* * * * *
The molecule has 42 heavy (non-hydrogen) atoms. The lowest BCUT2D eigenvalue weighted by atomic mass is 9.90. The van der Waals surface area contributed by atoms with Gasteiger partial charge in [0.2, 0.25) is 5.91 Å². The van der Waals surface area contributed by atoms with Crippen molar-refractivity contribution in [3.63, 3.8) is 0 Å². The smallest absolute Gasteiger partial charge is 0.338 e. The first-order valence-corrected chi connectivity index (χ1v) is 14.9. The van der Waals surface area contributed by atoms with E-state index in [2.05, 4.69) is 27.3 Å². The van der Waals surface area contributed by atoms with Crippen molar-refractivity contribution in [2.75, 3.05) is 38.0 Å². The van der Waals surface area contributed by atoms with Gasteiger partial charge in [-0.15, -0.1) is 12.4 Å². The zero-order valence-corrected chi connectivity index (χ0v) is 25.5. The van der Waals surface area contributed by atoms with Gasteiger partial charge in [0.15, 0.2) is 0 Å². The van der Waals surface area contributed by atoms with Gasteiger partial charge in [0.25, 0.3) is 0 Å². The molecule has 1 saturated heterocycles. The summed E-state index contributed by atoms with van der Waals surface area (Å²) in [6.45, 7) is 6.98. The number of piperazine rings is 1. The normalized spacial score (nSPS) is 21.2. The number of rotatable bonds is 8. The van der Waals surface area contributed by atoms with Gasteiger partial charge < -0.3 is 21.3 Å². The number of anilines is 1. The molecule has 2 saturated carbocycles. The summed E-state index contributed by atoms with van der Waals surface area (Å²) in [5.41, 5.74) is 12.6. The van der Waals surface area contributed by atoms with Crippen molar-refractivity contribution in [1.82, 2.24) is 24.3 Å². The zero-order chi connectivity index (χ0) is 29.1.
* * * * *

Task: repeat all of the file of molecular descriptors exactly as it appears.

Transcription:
The molecule has 42 heavy (non-hydrogen) atoms. The lowest BCUT2D eigenvalue weighted by atomic mass is 9.90. The van der Waals surface area contributed by atoms with Gasteiger partial charge in [0.2, 0.25) is 5.91 Å². The van der Waals surface area contributed by atoms with Crippen molar-refractivity contribution in [3.63, 3.8) is 0 Å². The smallest absolute Gasteiger partial charge is 0.338 e. The first-order valence-corrected chi connectivity index (χ1v) is 14.9. The van der Waals surface area contributed by atoms with E-state index in [2.05, 4.69) is 27.3 Å². The van der Waals surface area contributed by atoms with Crippen molar-refractivity contribution in [2.75, 3.05) is 38.0 Å². The van der Waals surface area contributed by atoms with Gasteiger partial charge in [-0.15, -0.1) is 12.4 Å². The zero-order valence-corrected chi connectivity index (χ0v) is 25.5. The van der Waals surface area contributed by atoms with Gasteiger partial charge in [0.15, 0.2) is 0 Å². The van der Waals surface area contributed by atoms with Gasteiger partial charge in [0.25, 0.3) is 0 Å². The molecule has 1 saturated heterocycles. The summed E-state index contributed by atoms with van der Waals surface area (Å²) in [6.45, 7) is 6.98. The number of piperazine rings is 1. The normalized spacial score (nSPS) is 21.2. The number of rotatable bonds is 8. The van der Waals surface area contributed by atoms with Gasteiger partial charge < -0.3 is 21.3 Å². The number of anilines is 1. The molecule has 2 saturated carbocycles. The summed E-state index contributed by atoms with van der Waals surface area (Å²) in [5.41, 5.74) is 12.6. The van der Waals surface area contributed by atoms with Crippen molar-refractivity contribution in [1.82, 2.24) is 24.3 Å². The zero-order chi connectivity index (χ0) is 29.1.